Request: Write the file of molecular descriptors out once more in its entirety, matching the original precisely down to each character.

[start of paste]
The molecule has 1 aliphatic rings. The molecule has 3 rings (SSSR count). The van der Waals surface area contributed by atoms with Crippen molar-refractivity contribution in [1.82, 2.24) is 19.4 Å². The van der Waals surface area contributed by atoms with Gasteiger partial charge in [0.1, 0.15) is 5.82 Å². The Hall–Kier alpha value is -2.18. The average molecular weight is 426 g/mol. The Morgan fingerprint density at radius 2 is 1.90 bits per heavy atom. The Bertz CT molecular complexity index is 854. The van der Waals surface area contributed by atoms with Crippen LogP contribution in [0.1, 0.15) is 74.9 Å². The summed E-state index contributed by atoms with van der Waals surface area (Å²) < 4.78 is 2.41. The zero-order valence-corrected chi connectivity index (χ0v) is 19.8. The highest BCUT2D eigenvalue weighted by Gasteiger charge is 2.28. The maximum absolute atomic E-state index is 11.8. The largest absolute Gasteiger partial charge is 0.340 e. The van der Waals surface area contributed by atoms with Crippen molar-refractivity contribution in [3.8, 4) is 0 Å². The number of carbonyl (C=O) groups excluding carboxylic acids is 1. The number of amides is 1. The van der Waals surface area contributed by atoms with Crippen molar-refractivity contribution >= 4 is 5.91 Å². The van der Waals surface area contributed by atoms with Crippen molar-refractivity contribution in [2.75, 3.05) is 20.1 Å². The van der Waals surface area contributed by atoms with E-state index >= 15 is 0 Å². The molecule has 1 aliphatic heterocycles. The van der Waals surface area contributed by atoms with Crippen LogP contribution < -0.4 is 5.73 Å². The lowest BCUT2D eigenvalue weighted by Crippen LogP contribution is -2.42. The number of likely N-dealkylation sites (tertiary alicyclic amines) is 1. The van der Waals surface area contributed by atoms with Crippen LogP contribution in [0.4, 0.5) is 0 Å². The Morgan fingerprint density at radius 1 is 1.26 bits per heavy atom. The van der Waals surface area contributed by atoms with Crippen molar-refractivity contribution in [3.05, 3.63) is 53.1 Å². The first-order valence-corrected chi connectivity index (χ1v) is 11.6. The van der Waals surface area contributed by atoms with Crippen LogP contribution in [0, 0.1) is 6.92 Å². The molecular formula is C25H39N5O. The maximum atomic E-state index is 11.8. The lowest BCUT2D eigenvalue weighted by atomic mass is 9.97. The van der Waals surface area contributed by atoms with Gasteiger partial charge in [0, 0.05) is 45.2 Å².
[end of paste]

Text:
The molecule has 1 aliphatic rings. The molecule has 3 rings (SSSR count). The van der Waals surface area contributed by atoms with Crippen molar-refractivity contribution in [1.82, 2.24) is 19.4 Å². The van der Waals surface area contributed by atoms with Gasteiger partial charge in [0.1, 0.15) is 5.82 Å². The Hall–Kier alpha value is -2.18. The average molecular weight is 426 g/mol. The Morgan fingerprint density at radius 2 is 1.90 bits per heavy atom. The Bertz CT molecular complexity index is 854. The van der Waals surface area contributed by atoms with Crippen LogP contribution in [0.1, 0.15) is 74.9 Å². The summed E-state index contributed by atoms with van der Waals surface area (Å²) < 4.78 is 2.41. The zero-order valence-corrected chi connectivity index (χ0v) is 19.8. The highest BCUT2D eigenvalue weighted by Gasteiger charge is 2.28. The maximum absolute atomic E-state index is 11.8. The largest absolute Gasteiger partial charge is 0.340 e. The van der Waals surface area contributed by atoms with Crippen molar-refractivity contribution in [3.8, 4) is 0 Å². The number of carbonyl (C=O) groups excluding carboxylic acids is 1. The number of amides is 1. The van der Waals surface area contributed by atoms with Crippen molar-refractivity contribution >= 4 is 5.91 Å². The van der Waals surface area contributed by atoms with Crippen molar-refractivity contribution in [2.75, 3.05) is 20.1 Å². The van der Waals surface area contributed by atoms with E-state index >= 15 is 0 Å². The molecule has 1 aliphatic heterocycles. The van der Waals surface area contributed by atoms with Crippen LogP contribution < -0.4 is 5.73 Å². The lowest BCUT2D eigenvalue weighted by Crippen LogP contribution is -2.42. The number of likely N-dealkylation sites (tertiary alicyclic amines) is 1. The van der Waals surface area contributed by atoms with Crippen LogP contribution in [0.4, 0.5) is 0 Å². The Morgan fingerprint density at radius 1 is 1.26 bits per heavy atom. The van der Waals surface area contributed by atoms with Crippen molar-refractivity contribution in [3.05, 3.63) is 53.1 Å². The first-order valence-corrected chi connectivity index (χ1v) is 11.6. The van der Waals surface area contributed by atoms with Crippen LogP contribution in [0, 0.1) is 6.92 Å². The molecular formula is C25H39N5O. The maximum atomic E-state index is 11.8. The lowest BCUT2D eigenvalue weighted by atomic mass is 9.97. The van der Waals surface area contributed by atoms with Gasteiger partial charge in [0, 0.05) is 45.2 Å².